Continue reading “FOD Fireball’s Observations of the Day June 25th through 27th 2017”
Congratulations to the Classes of 2017
A special congratulation goes out the future leaders of our armed services and our nation. Today, as I’m drafting this, May 26, 2017, the senior classes of the US Naval Academy, the US Military Academy and the US Air Force Academy are receiving their degrees and their commissions as officers in their respective services. Thank you for your dedication and your efforts to date. Your work has just begun and more than ever we value and appreciate your leadership.
Memorial Day Weekend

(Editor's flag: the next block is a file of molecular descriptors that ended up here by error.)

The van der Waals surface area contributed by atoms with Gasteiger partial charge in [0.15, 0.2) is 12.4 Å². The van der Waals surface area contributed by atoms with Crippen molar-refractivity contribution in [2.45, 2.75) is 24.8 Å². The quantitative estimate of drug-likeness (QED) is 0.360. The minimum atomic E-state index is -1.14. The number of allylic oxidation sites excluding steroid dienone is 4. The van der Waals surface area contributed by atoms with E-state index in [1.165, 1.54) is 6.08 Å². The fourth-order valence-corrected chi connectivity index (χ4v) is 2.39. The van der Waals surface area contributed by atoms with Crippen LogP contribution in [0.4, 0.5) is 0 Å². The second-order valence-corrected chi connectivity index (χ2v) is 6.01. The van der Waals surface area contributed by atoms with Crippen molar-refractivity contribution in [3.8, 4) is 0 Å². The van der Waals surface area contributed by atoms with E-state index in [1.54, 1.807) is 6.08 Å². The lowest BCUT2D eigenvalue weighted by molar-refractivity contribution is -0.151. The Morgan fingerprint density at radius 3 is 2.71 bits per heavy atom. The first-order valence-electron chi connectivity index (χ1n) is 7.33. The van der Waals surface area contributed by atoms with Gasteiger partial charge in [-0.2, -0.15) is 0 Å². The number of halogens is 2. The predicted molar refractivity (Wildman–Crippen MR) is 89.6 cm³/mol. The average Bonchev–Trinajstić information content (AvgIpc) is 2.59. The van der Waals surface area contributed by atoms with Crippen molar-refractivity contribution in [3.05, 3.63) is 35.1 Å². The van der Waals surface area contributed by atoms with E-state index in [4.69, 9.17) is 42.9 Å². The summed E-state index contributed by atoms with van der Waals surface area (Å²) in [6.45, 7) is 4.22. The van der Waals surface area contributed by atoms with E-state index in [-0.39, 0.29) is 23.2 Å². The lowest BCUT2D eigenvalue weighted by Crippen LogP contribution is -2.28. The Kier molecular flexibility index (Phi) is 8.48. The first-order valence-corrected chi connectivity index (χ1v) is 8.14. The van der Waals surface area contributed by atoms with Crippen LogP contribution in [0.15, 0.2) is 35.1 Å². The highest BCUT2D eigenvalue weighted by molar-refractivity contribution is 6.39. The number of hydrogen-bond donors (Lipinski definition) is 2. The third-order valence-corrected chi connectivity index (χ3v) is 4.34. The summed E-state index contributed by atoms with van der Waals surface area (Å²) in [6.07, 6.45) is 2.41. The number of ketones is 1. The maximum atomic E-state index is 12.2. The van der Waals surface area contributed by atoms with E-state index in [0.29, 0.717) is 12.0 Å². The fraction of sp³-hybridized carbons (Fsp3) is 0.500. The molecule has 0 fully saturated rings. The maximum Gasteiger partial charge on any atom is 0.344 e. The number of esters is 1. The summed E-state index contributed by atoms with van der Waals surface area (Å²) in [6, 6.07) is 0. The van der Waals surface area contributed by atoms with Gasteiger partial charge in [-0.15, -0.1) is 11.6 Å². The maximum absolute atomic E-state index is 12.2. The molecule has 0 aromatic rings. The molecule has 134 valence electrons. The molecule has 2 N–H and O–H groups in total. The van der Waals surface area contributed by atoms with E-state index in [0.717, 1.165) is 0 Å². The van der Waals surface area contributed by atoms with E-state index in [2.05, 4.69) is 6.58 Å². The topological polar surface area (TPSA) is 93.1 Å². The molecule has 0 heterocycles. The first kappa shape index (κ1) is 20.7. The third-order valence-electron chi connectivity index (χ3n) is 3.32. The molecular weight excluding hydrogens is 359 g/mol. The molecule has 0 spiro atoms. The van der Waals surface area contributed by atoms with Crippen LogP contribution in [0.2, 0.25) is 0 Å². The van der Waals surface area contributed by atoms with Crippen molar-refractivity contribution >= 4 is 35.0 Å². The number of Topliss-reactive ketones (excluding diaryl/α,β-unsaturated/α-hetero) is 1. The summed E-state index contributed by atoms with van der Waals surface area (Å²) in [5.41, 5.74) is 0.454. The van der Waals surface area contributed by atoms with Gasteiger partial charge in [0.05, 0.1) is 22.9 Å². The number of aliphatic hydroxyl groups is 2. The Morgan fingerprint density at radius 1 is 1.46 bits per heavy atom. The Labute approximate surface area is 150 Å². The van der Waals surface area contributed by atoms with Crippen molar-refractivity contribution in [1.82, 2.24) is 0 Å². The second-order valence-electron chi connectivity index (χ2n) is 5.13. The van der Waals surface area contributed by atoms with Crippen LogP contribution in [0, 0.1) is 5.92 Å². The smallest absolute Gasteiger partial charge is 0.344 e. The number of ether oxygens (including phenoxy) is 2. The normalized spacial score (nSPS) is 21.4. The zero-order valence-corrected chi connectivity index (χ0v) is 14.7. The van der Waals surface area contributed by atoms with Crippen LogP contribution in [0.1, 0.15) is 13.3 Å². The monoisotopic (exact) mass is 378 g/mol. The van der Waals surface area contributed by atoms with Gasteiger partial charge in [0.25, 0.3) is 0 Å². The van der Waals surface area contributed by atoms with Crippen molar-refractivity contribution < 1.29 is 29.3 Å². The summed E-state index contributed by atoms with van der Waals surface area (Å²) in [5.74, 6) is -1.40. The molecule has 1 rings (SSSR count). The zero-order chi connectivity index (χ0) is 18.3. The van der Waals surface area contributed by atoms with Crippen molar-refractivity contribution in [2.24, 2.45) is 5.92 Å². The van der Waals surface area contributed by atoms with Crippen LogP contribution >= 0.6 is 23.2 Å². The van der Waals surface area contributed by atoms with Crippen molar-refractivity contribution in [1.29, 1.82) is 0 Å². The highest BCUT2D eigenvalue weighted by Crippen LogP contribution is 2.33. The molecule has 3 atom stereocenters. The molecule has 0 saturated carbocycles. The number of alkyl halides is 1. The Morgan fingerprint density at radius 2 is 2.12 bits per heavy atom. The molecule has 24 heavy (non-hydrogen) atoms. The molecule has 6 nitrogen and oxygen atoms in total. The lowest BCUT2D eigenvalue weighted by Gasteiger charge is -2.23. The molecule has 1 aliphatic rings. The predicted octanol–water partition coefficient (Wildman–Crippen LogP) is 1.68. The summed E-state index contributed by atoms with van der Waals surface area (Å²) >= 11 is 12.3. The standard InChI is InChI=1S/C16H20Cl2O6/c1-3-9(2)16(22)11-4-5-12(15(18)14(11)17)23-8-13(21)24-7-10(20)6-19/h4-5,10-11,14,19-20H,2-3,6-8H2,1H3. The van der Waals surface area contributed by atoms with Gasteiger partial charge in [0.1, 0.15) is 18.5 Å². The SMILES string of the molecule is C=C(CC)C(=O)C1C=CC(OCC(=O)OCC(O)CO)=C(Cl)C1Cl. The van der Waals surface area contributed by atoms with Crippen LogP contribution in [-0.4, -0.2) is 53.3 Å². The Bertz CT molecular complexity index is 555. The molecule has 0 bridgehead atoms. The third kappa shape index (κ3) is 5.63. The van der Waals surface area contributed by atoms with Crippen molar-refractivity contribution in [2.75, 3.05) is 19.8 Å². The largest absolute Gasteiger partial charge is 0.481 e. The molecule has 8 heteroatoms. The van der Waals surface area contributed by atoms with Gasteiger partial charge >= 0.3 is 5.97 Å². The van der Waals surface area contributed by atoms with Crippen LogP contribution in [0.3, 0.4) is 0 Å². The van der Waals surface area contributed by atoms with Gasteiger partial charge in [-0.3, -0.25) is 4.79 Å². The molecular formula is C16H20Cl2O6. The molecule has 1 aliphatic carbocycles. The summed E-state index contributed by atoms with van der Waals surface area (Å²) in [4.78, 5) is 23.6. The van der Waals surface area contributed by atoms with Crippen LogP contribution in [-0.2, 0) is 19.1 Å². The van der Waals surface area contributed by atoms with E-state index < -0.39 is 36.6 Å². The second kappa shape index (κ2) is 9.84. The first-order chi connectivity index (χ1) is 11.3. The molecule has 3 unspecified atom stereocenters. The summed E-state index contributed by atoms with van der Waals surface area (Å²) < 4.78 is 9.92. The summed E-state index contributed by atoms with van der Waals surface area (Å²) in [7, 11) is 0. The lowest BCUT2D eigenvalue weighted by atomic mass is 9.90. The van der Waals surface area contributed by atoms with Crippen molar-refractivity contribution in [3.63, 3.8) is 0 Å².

As we observe and enjoy the unofficial beginning of summer (I thought it would never get here), let us take a moment to remember all those who gave their last full measure in defense of our nation this Memorial Day. The holiday, which is currently observed every year on the last Monday of May, originated as Decoration Day after the American Civil War in 1868, when the Grand Army of the Republic, an organization of Union veterans founded in Decatur, Illinois, established it as a time for the nation to decorate the graves of the Union war dead with flowers. By the 20th century, competing Union and Confederate holiday traditions, celebrated on different days, had merged, and Memorial Day eventually extended to honor all Americans who died while in the military service. Memorial Day is not to be confused with Veterans Day; Memorial Day is a day of remembering the men and women who died while serving, while Veterans Day celebrates the service of all U.S. military veterans. The preferred name for the holiday gradually changed from “Decoration Day” to “Memorial Day,” which was first used in 1882. Memorial Day did not become the more common name until after World War II, and was not declared the official name by Federal law until 1967. On June 28, 1968, Congress passed the Uniform Monday Holiday Act, which moved four holidays, including Memorial Day, from their traditional dates to a specified Monday in order to create a convenient three-day weekend. The change moved Memorial Day from its traditional May 30 date to the last Monday in May. The law took effect at the federal level in 1971. After some initial confusion and unwillingness to comply, all 50 states adopted Congress’ change of date within a few years.